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I am a rather recent transport to Austin after living in the Dallas area for the past 13 years where I taught Kindergarten, First, and Third Grade in Plano ISD. Before Texas, I taught in Florida and Ohio. I am a native "Buckeye" with my roots being in Cleveland, Ohio. I have three amazing grown children scattered across the globe. I am a proud Mom of their accomplishments and desires to experience all life has to offer! I love my family, my dogs (Beau and Lily), hiking, yoga, good movies, books and keeping up with current global events. I currently teach Second Grade in the top ranked Eanes ISD. This past year I was named campus Teacher of the Year. I look forward to working one on one with students to help them build confidence and motivation to learn.

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Cynthia’s Qualifications

Education & Certification

Undergraduate Degree: Bowling Green State University - Bachelors, Elementary Education


Hiking, yoga, reading, movies, music

Tutoring Subjects

1st Grade

2nd Grade

3rd Grade

College English

Elementary Math

Elementary School

Elementary School Math


English Grammar and Syntax

High School English






Q & A

What is your teaching philosophy?

My philosophy is that each of us processes information in our own unique way. As a teacher, it is my responsibility to discover and present information to students in a way that they can relate to and make connections to their prior knowledge. When this happens, learning has meaning and students can comprehend at a higher level.

What might you do in a typical first session with a student?

I would have first found out from the parents what area of concern they had for their student. I would establish a rapport with the student (i.e., finding out what their interests are and their likes and dislikes). I would informally assess their current performance in the subject area then use that data to move forward with targeting instruction.

How can you help a student become an independent learner?

Becoming an independent learner has a lot to do with a student's confidence level. I would make sure that the student had an opportunity to feel successful before moving on to harder material. I would set up a learning environment where it is okay for a student to take a risk when attempting something they are unsure of.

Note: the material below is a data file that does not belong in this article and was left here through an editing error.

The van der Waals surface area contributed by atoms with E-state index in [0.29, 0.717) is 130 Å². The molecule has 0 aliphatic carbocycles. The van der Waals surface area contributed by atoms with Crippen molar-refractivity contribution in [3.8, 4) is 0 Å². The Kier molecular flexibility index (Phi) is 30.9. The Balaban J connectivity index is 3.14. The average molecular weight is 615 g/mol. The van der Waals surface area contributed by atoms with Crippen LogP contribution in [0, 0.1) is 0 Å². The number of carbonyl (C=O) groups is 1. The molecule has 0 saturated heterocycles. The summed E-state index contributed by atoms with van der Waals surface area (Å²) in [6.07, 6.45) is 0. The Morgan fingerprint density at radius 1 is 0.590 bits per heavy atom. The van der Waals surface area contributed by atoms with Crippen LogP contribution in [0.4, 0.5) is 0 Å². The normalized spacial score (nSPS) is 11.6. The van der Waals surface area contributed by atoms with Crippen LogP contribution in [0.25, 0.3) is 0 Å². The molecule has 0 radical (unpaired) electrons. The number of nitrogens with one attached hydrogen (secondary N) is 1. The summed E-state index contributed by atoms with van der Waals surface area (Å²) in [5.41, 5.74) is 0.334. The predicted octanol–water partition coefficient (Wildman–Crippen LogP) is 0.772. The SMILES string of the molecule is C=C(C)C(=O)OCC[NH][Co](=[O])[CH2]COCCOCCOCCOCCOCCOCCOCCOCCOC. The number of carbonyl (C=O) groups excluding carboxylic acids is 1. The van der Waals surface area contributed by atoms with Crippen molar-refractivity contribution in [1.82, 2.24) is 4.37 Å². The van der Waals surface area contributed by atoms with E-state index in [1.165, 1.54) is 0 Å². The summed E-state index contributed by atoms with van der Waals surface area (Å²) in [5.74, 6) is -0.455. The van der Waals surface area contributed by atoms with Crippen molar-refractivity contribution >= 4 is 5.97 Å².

How would you help a student stay motivated?

Positive praise. Meaningful praise where they are made aware of exactly what they did well, not just a blanket "good job" type statement. I would use games and mix up strategies for problem solving.

If a student has difficulty learning a skill or concept, what would you do?

Present it in a different style (perhaps with manipulatives) if it is a math concept or a different genre in reading.

How do you help students who are struggling with reading comprehension?

Targeted questioning that offers a student the opportunity to infer, draw conclusions, find the main idea, or character study.

What strategies have you found to be most successful when you start to work with a student?

If the subject is reading

How would you help a student get excited/engaged with a subject that they are struggling in?

Giving the student an opportunity to feel successful is the best way for a student to feel excited about learning. Breaking down material into chunks that the student can understand before more challenging material is presented is a good way to instill confidence.

What techniques would you use to be sure that a student understands the material?

Frequent informal assessments throughout the sessions such as a math problem quick check.

How do you build a student's confidence in a subject?

Confidence is built through success, so backing up enough to make sure the student really knows what it feels like to be successful is where I would start. Then, I would scaffold the lessons so the material is attainable and the student can experience mastery.

How do you evaluate a student's needs?

In reading, I would do an informal reading inventory where I'd measure their accuracy, fluency, and comprehension. In math, I'd do some quick checks on a whiteboard to observe how the student solves a problem in computation or place value, for example.

How do you adapt your tutoring to the student's needs?

Flexibility is key to working with students. If the student is not responding or seeming to understand, I would change my approach and try a different method.

What types of materials do you typically use during a tutoring session?

For reading, I would use many leveled books of different genres. For phonics, I would use letter tiles to build words. In math, I would use base ten blocks, manipulatives to count, and whiteboards. Games are fun for learning too!

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